To kick off our #AccessFromHome Stories, AccessNow had the opportunity to chat with Inspirational Speaker, Entrepreneur, and Accessibility Consultant Marco Pasqua. In this interview, he shares his experience during COVID-19: how it’s affected businesses, from working from home and hosting a virtual gala to ordering groceries from restaurants, and what #AccessFromHome means for him and for the disability community.
What’s your #StayHome situation like?
My wife and I have been staying in our condo. My wife is the universal design and accessibility specialist for the entire city of Surrey. She is still considered frontline and does a lot of emergency response preparedness for people with disabilities. At the beginning of the pandemic she had to still go into work every single day but now she’s able to work from home. I’m grateful knowing that she’s safe and that we’re in the same space together at the end of the day.
What are some highlights of being at home? Have you learned anything during this time?
I’m a people person. I love being around people so the fact that I’m literally being told I’m not allowed to be around people is hard for me. People wouldn’t know this about me but I’m an extrovert but also very much an introvert. I love my home time with my wife and my family. I enjoy being able to relax especially when you’re in the public eye. When you’re in the public eye a lot and people have a lot of expectations of you, you’re constantly on and there’s never an opportunity to really be “off”. But mental health is just as important as physical health. This time at home has been a discovery process in finding that balance.
Speaking of balance, what are your tips on working from home?
I found that the most important thing is to take meaningful breaks. When I step away from work, then I physically separate myself from work. My office—that’s my workplace—and when I leave that doorframe, then I am no longer at work and I can reflect on other things.
My wife and I have also been doing a lot of stretching and yoga at home to step away. We live across the street from many parks. Many of them are closed but you can still walk around the perimeters of these spaces and get some fresh air. It’s important to take your eyes away from the technology that has been very supportive to connect us online but also reminding yourself that it’s important to do other things like working out.
As an entrepreneur, how has the pandemic affected your business?
As a speaker, 95% of my work is affected. I had plans to fly across the country multiple times in the last several months and all of those events got canceled or pivoted to virtual. Although this impacted my business, I’m still fortunate that a lot of my clientele and the people I work with are willing to work out something else. For example, I actually found out about the #StayAtHomeGala only four days before the event. Typically hosting an in-person event like that takes a lot more time to set up and plan together but because of having this accessibility from home, we can be more flexible and turn things around faster. We already have the tools to work around situations like that.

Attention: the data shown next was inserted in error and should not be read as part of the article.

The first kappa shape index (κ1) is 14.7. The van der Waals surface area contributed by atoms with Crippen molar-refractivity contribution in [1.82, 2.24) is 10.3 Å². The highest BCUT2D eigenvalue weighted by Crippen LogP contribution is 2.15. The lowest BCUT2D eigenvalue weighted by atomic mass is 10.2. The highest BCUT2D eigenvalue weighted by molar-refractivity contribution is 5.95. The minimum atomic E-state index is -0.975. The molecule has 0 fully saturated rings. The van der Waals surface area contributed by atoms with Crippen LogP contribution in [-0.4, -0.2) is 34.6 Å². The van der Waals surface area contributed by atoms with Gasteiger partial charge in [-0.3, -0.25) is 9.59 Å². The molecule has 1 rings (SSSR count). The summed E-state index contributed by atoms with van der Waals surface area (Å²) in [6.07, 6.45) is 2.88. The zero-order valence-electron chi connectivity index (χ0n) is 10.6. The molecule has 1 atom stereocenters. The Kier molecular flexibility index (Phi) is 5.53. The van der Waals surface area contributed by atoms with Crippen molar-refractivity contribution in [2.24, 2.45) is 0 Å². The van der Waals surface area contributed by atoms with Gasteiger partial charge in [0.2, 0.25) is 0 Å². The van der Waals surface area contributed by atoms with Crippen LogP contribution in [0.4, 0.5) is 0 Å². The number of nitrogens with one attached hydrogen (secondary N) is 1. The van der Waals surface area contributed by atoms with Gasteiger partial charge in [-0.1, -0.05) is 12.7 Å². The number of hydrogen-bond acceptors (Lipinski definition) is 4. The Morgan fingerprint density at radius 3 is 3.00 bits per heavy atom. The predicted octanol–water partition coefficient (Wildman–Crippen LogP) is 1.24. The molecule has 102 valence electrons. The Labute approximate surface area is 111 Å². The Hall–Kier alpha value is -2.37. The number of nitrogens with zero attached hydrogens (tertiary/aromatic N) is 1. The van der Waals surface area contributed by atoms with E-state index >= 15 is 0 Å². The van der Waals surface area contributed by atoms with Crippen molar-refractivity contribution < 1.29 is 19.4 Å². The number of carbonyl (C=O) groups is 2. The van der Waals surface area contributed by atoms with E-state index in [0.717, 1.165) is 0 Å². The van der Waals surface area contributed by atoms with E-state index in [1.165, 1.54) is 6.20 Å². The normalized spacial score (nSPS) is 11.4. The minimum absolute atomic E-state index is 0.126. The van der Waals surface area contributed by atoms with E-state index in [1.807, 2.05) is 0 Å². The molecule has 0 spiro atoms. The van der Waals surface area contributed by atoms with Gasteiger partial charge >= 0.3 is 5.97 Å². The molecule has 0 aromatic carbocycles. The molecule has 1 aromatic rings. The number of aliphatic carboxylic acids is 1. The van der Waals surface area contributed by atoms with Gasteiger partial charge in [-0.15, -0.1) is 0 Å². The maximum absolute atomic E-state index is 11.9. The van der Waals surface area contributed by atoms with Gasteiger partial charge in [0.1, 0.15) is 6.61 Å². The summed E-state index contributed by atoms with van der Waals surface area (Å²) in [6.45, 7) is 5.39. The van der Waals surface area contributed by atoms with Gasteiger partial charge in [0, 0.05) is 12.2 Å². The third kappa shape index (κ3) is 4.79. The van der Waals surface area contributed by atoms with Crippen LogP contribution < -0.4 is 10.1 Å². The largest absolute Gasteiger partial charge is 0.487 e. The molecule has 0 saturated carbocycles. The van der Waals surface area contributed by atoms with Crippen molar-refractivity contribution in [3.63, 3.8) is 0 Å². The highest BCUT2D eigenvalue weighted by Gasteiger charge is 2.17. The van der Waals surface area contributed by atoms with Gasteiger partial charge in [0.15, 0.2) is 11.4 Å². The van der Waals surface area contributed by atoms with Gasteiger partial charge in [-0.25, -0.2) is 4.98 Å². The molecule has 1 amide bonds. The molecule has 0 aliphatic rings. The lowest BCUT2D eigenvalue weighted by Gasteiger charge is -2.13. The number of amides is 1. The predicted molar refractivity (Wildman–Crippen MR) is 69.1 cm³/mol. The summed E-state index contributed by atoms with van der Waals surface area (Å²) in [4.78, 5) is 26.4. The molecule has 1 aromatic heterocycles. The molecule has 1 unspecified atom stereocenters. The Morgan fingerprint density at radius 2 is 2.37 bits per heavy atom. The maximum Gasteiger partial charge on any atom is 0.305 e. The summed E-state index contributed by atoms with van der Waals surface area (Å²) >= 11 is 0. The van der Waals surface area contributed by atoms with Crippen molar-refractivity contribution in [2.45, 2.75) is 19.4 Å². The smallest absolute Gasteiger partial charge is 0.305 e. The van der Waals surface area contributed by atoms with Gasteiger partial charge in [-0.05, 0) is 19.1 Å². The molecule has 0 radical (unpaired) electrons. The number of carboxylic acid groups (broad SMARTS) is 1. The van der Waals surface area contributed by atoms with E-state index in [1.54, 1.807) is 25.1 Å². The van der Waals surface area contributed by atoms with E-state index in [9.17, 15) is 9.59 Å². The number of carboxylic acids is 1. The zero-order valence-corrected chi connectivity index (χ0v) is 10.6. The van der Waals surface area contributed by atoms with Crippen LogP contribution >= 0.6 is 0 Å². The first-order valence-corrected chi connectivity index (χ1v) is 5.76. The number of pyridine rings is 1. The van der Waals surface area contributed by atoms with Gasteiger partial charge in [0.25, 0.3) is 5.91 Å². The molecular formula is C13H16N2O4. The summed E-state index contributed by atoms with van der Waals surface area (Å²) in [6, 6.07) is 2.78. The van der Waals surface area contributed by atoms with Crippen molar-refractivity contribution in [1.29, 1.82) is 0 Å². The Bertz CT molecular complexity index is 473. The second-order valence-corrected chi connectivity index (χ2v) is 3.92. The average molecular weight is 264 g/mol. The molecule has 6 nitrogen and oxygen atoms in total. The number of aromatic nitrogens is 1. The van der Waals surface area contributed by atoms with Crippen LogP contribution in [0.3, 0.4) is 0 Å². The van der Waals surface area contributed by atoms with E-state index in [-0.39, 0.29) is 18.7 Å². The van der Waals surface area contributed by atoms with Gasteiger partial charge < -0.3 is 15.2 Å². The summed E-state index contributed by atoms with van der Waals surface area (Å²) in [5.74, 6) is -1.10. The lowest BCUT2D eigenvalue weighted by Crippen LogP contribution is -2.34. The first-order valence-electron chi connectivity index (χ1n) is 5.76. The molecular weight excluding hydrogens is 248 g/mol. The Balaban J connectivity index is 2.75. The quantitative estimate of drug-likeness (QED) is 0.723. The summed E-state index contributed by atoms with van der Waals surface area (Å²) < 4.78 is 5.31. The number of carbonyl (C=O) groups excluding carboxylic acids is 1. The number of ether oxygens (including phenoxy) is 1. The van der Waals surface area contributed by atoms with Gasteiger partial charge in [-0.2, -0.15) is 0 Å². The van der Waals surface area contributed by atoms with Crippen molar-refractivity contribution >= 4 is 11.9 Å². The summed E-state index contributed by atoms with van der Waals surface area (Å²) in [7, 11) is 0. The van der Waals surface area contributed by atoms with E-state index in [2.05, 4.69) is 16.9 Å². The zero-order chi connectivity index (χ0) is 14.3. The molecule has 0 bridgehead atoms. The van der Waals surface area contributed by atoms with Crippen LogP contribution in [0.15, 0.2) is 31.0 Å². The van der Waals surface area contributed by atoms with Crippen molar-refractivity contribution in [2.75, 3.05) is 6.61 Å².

As a designated Rick Hansen Foundation Accessibility Certification™ (RHFAC) Professional, I’ve been able to do more blueprint reviews virtually. Lately I’ve been working with a couple of cities in giving them my professional opinions on how they can make the space more accessible. This has been an interesting shift because I don’t usually spend a lot of time in the consulting piece and the accessibility piece. I’m more the guy that’s on the stage getting people fired up about why it matters. But it seems that side of my business has gone up while the speaking aspects have pivoted a little bit in different ways.
This shift in my business is happening because other businesses are shifting as well; everything is interconnected. Specifically, businesses are focusing on the people and improving the company internally. I’ve had speaking opportunities to look at their ambassador program and refreshing it not from the lens of an ambassador but from that of a professional speaker. They ask me to look at the framework of their program and to help them structure it differently. It’s amazing how they know my strengths and are activating my services in a new #AccessFromHome way.
How has this #AccessFromHome changed in terms of accessibility and inclusion in the workplace?
From the aspect of inclusive employment, there’s a lot of webinars that weren’t happening before that now are suddenly taking place. People are thinking about hiring people with disabilities. They are realizing that there aren’t many changes or adaptions required in order to make that possible. It’s cool because I get to be a part of that movement to accessibility and inclusion by being a panelist on virtual events about inclusive hiring.
Mostly I’m seeing the change not necessarily for me personally but for my extended network. Because the world is facing the issue of accessibility, companies are not just moving their people to work online but they are inviting everyone online. There’s a lot more open-mindedness in a way there haven’t before. #AccessFromHome not only opens up the floor for people with disabilities to join the conversation but it also exposes the conversation to more people. I’ve noticed a lot of webinars on adaptive equipment in the workplace to audiences who wouldn’t normally be exposed to it. Now people have more opportunities to say yes to these topics of accessibility and inclusion and to attend virtual events that they wouldn’t otherwise have time for.